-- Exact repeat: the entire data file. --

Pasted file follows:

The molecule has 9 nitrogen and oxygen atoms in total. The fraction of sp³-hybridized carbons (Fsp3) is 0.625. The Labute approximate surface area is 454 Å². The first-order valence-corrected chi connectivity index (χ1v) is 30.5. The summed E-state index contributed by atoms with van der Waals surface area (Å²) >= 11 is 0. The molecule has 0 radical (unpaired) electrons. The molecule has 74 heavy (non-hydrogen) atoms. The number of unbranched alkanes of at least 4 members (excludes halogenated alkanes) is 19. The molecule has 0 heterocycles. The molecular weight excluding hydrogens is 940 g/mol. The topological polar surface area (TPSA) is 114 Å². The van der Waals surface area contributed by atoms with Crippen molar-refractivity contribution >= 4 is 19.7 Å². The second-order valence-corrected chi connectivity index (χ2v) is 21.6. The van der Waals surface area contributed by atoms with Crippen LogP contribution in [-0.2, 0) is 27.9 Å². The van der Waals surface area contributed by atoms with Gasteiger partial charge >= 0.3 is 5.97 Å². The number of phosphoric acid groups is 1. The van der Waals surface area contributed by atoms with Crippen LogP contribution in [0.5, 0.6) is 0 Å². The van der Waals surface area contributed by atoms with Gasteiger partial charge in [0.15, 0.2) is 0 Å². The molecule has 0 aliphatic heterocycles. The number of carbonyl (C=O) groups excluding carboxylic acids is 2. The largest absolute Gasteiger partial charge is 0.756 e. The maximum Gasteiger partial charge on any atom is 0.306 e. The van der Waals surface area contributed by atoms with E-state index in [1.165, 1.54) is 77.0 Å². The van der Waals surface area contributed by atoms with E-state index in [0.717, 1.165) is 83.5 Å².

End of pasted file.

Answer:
The molecule has 9 nitrogen and oxygen atoms in total. The fraction of sp³-hybridized carbons (Fsp3) is 0.625. The Labute approximate surface area is 454 Å². The first-order valence-corrected chi connectivity index (χ1v) is 30.5. The summed E-state index contributed by atoms with van der Waals surface area (Å²) >= 11 is 0. The molecule has 0 radical (unpaired) electrons. The molecule has 74 heavy (non-hydrogen) atoms. The number of unbranched alkanes of at least 4 members (excludes halogenated alkanes) is 19. The molecule has 0 heterocycles. The molecular weight excluding hydrogens is 940 g/mol. The topological polar surface area (TPSA) is 114 Å². The van der Waals surface area contributed by atoms with Crippen molar-refractivity contribution >= 4 is 19.7 Å². The second-order valence-corrected chi connectivity index (χ2v) is 21.6. The van der Waals surface area contributed by atoms with Crippen LogP contribution in [-0.2, 0) is 27.9 Å². The van der Waals surface area contributed by atoms with Gasteiger partial charge >= 0.3 is 5.97 Å². The number of phosphoric acid groups is 1. The van der Waals surface area contributed by atoms with Crippen LogP contribution in [0.5, 0.6) is 0 Å². The van der Waals surface area contributed by atoms with Gasteiger partial charge in [0.15, 0.2) is 0 Å². The molecule has 0 aliphatic heterocycles. The number of carbonyl (C=O) groups excluding carboxylic acids is 2. The largest absolute Gasteiger partial charge is 0.756 e. The maximum Gasteiger partial charge on any atom is 0.306 e. The van der Waals surface area contributed by atoms with E-state index in [1.165, 1.54) is 77.0 Å². The van der Waals surface area contributed by atoms with E-state index in [0.717, 1.165) is 83.5 Å².